Thursday, January 29, 2009

White Blood Cell Differential Count for Parasites


When I first discovered troubles in my digestion patterns, I went to my primary doctor and she drew some blood. The results showed an increased number in white blood cells, so the doctors suggested I test for Crohn’s disease (high white blood cell counts often means there is an inflammation). The end result was again inconclusive, so a new doctor recommended that I get a white blood cell differential count.

The aptly named differential count shows the difference in the levels of each kind of white blood cell. There are nuetrophils, lymphocytes, monocytes, eosiniphils and basophils. Each type has its own function and its own “standard” percentage range in terms of overall white blood cells. Doctors often use this to test for Leukemia, but in my case, my doctor is most concerned with the levels of eosiniphils and basophils. An increase in eosiniphils could mean a parasitic infection (something that a biopsy may not be able to test), and an increase in basophils could mean a hypersensitive reaction to food.

While I’m waiting on these results, she also ordered a stool test to detect parasites (I do not believe it can determine a gluten intolerance). Finally! The other doctors spent so much time invading me without looking at the one substance that could tell them the most. Just when I had enough of doctors prodding me and telling me to drink nasty things, one doctor merely asks me to do what I do. What made this process even more fun (or funny) is that I shipped the sample through FedEx in a “biohazard type b” bag. I am appreciative that it is this easy, but I could not help but to laugh at me being so toxic.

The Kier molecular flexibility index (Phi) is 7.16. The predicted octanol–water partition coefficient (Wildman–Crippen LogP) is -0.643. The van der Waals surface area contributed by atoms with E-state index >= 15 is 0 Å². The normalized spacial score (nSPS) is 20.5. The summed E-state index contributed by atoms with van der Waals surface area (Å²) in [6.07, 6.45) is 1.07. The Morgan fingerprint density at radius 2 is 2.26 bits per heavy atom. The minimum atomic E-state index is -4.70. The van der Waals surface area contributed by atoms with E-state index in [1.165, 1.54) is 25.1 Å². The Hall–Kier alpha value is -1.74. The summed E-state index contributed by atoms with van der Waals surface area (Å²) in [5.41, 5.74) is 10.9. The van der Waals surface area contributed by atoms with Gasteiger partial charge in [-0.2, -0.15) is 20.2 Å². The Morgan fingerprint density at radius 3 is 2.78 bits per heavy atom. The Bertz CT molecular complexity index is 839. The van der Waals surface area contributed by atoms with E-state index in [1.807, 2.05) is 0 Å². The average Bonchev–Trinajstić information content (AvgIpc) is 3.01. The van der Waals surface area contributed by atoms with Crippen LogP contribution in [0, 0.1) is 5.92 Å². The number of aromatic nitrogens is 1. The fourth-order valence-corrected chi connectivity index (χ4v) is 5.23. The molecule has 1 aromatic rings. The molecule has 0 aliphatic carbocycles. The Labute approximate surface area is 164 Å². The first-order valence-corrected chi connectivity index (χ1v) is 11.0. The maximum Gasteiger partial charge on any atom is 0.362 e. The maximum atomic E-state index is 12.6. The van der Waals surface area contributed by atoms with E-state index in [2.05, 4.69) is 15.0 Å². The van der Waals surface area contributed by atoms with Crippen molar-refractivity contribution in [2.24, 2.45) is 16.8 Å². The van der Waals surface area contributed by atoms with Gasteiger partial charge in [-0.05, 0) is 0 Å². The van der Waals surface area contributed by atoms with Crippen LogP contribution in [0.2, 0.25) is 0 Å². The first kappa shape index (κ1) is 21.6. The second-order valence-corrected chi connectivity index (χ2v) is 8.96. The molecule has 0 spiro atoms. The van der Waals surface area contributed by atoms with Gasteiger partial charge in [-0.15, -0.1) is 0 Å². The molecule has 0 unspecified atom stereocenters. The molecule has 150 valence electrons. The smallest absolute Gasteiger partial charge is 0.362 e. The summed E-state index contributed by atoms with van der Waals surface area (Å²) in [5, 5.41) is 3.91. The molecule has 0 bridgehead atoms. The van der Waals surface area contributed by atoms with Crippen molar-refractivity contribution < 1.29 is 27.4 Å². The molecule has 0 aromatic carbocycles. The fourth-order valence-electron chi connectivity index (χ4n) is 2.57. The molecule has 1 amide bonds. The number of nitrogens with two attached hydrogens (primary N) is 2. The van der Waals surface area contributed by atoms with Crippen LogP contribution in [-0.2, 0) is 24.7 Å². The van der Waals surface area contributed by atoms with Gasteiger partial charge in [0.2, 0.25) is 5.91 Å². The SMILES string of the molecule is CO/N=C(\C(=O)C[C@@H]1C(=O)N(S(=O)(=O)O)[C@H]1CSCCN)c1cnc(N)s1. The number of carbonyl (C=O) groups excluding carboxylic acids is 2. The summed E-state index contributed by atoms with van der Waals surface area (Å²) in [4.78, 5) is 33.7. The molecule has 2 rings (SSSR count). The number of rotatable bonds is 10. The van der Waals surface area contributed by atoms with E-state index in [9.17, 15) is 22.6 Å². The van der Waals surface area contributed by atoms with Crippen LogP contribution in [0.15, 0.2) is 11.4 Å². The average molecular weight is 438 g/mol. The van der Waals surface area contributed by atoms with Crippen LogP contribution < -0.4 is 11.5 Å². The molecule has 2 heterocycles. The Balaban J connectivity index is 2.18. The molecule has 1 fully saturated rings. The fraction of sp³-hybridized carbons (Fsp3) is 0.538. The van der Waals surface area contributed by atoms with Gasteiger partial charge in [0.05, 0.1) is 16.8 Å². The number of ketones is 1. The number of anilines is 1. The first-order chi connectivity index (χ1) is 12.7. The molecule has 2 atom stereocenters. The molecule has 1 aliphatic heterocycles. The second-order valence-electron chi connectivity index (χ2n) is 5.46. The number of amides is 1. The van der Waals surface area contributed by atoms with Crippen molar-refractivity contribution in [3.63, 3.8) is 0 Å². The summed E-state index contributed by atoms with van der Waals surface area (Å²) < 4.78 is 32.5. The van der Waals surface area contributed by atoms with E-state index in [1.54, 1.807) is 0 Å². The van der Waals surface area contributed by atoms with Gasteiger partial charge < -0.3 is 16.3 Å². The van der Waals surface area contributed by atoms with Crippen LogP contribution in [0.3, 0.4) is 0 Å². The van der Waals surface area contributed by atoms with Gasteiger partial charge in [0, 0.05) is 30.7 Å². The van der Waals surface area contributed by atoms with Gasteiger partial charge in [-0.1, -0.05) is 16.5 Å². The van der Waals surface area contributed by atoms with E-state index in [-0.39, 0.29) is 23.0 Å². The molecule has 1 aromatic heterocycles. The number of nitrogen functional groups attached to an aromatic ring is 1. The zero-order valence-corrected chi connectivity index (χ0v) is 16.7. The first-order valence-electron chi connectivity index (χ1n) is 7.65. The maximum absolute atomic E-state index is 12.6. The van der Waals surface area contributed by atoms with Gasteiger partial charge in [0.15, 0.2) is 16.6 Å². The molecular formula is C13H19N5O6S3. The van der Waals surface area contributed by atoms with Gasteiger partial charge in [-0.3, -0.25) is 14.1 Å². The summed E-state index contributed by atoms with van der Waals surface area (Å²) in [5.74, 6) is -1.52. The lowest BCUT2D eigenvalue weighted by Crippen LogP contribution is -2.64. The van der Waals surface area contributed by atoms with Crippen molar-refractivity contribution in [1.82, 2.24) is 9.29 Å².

When the results come in, my doctor will then compare the two tests and make an informed decision (gasp!). I am not an expert but I am excited about the possibility of certainty. Updates to come!

1 comment:

  1. I will be interested to hear your results. One always has to laugh at stool testing. FYI--people with gluten issues are more susceptible to parasites.

    I owe you an email ... off to do a quick one to you.

    Shirley

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